The power of lazy programming

These 13 tools and techniques prove that, when it comes to coding, laziness is a virtue

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Code reuse

Only suckers start from scratch. In fact, today I took out some code I wrote over the summer, changed five lines, and started it running again. Woo hoo. It was sitting there in a code repository waiting for a chance to live again.

Smart developers reuse code as often as they can. That was one of the main goals of the open source movement. It wasn’t freedom; it was laziness. If we reuse our code, we save a gazillion hours of work.

Flexible code

Before I immerse myself into programming, I like to take a nap -- not a full trip to dreamland, but a gentle excursion that gives me the time to imagine everything the code might do. It looks like I’m sleeping, but I’m planning how to make the code as flexible as possible.

This laziness always pays off. Good programmers usually try to build flexibility into their code in case they need to change parameters or details in the future. Naysayers will complain that adding flexibility may make the code longer. They take some shortcuts that are often short-sighted. Adding flexibility by building in more parameters and splitting up procedures doesn’t cost that much time. Yes, it adds lines and expands the size of the file sizes, but those extra key clicks always pay off later when someone wants to change the code.

The key is to understand the code and architecture well enough to know when to add the extra flexibility. When this becomes instinct, you’ll have a way to be lazy and efficient at the same time. And usually a nap helps.

Documentation saves questions

While it is a well-known fact that writing is hard work and writers are never appreciated enough for their ability, programmers write out of laziness. They create documentation about the code so that others won’t bother them. They don’t want to field questions from the great sea of fools, so they write up good man pages explaining what the switches do. Sure, it takes a bit more work to write clearly and crisply, but it more than makes up for it in the long run when people leave you alone.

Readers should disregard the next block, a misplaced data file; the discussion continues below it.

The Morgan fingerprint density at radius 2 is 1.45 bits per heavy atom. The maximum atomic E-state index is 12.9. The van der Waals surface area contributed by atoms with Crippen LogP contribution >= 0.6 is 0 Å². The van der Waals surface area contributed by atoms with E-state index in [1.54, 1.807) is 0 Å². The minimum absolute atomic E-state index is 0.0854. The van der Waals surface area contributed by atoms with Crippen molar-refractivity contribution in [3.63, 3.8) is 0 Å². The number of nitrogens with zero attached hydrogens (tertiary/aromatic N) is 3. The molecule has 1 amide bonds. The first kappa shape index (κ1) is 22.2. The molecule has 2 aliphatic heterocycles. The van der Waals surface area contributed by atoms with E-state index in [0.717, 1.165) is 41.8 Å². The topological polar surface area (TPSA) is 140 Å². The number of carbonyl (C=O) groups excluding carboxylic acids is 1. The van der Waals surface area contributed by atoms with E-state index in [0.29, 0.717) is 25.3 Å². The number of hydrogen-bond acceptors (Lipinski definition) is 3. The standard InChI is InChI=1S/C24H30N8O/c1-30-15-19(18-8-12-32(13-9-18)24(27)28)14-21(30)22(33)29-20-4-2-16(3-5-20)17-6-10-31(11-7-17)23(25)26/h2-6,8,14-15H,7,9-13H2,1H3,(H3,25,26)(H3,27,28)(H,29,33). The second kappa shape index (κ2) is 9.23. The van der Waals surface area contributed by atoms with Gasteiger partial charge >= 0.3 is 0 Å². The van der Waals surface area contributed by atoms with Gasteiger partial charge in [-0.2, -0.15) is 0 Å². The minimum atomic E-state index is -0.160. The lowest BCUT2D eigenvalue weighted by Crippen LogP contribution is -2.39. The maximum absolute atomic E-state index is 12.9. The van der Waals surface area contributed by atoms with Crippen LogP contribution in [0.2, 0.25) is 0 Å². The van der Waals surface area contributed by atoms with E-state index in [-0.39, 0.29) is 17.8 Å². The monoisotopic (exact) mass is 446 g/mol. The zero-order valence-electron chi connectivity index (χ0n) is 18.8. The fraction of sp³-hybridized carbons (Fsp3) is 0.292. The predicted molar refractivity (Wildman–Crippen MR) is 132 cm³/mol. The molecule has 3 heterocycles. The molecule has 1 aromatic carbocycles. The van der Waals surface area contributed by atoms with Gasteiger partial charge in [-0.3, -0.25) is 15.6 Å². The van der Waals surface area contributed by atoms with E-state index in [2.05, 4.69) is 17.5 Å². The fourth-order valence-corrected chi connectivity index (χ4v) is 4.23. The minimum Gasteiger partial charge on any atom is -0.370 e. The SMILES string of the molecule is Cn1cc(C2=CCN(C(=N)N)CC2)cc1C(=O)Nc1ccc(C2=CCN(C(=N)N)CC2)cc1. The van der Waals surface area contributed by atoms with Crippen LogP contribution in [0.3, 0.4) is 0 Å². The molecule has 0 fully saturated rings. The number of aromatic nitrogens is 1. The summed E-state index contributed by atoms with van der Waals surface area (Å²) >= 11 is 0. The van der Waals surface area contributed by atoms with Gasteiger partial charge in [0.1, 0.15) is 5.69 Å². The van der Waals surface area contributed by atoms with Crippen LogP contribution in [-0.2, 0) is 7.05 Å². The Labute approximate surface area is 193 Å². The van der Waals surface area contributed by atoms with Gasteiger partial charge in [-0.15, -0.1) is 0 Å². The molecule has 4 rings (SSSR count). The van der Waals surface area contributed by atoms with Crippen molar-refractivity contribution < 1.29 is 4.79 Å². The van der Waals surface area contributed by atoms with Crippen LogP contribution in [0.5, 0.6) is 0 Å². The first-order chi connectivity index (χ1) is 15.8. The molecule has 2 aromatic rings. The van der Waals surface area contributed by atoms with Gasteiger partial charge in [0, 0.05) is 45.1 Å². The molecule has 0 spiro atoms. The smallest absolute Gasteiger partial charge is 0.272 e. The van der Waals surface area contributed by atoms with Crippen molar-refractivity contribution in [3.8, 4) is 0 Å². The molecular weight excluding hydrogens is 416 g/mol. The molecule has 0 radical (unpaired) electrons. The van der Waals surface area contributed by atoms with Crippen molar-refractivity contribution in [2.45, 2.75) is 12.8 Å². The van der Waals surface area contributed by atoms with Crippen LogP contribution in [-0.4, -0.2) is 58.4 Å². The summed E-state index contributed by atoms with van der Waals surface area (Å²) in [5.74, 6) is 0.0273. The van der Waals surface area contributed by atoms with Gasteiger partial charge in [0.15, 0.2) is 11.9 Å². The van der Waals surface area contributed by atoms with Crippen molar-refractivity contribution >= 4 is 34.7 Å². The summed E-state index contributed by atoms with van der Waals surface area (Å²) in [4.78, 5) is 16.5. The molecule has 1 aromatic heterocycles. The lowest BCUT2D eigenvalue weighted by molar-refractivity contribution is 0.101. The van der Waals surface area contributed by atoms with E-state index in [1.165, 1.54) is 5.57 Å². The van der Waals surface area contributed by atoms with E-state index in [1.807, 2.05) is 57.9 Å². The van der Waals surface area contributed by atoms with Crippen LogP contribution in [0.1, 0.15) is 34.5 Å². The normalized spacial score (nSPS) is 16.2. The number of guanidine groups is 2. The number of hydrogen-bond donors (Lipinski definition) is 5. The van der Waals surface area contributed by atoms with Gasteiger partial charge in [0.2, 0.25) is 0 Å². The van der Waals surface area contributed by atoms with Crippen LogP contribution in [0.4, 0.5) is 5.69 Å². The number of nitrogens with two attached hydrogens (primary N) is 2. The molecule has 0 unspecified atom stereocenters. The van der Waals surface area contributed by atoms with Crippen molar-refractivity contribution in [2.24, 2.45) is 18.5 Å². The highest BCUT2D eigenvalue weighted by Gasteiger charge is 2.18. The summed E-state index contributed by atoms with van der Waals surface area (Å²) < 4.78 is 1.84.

Sparse comments

Of course, when it comes to commenting, often less is more. Yes, you’re supposed to mix in a few words from your favorite human language to make it easier to understand the computer language. In fact, contracts often include requirements that withhold payment if there are no comments.

But being lazy about comments does force you to produce clean, simple code based on straightforward logic. Sure, if you’re doing something weird or hard to grasp, leave a note explaining your burst of genius. But should you really be doing something weird and hard to grasp? The best solution is to spend a little nap time pondering a very clean architecture. Then you won’t need to write many comments or spend hours updating them.

As with the constants mentioned above, longer variable names mix documentation into the code. This documentation follows the variable everywhere it’s used, unlike comments, which are merely attached to the declaration.

Automated testing

When you’re creating amazing code with only a few keystrokes, who has time to double and triple check to make sure it works? And how can anyone validate whether the new code isn’t breaking the old code? Enter the unit test -- the lazy programmer’s godsend for automatically making sure the code still works.

Some people say the greatest thing Sun did when it created Java was build millions of unit tests. Oh, the software is wonderful, but the unit tests make sure it keeps working in a predictable and unsurprising manner.

Automated metatools

It’s not only automated housekeeping like garbage collection, and it’s not automated devops tools like Puppet and Chef alone. There are now great metatools that merge all of the housekeeping chores into one big system. The logo for Hudson and Jenkins is a goofy cartoon of a butler, a perfect symbol for a system designed to organize all of the scut work around code -- while you kick back with a cold brew.

Once you check in the code, these automated metatool systems handle all the other tasks, like running unit tests, backing up the code, and even deploying it. It’s like the ultimate assistant for a lazy person -- and that’s why these so-called continuous integration tools are the ultimate assistants for programmers.


Many of the basic tools we take for granted started out as inventions of the lazy. If it weren’t for compiler creators, we would still be stringing together machine op-codes and trying to remember whether that intermediate value was stashed in register two or three. Heck, if it weren’t for the inventors of mass storage tools like paper tape or magnetic tape, we would be flicking in these values through those front panels, the ones with flashing lights and switches. They look so cool in movies but were a pain to use.

Pretty much all of computing has been a quest to create a new set of tools to make our lives easier. Almost every tool or app began out of frustration. It’s been a long journey from the beginning of the internet to Snapchat, but every step along the way has been a short exercise in laziness. In a few years we probably won’t even have to use a keyboard to program.

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This story, "The power of lazy programming" was originally published by InfoWorld.

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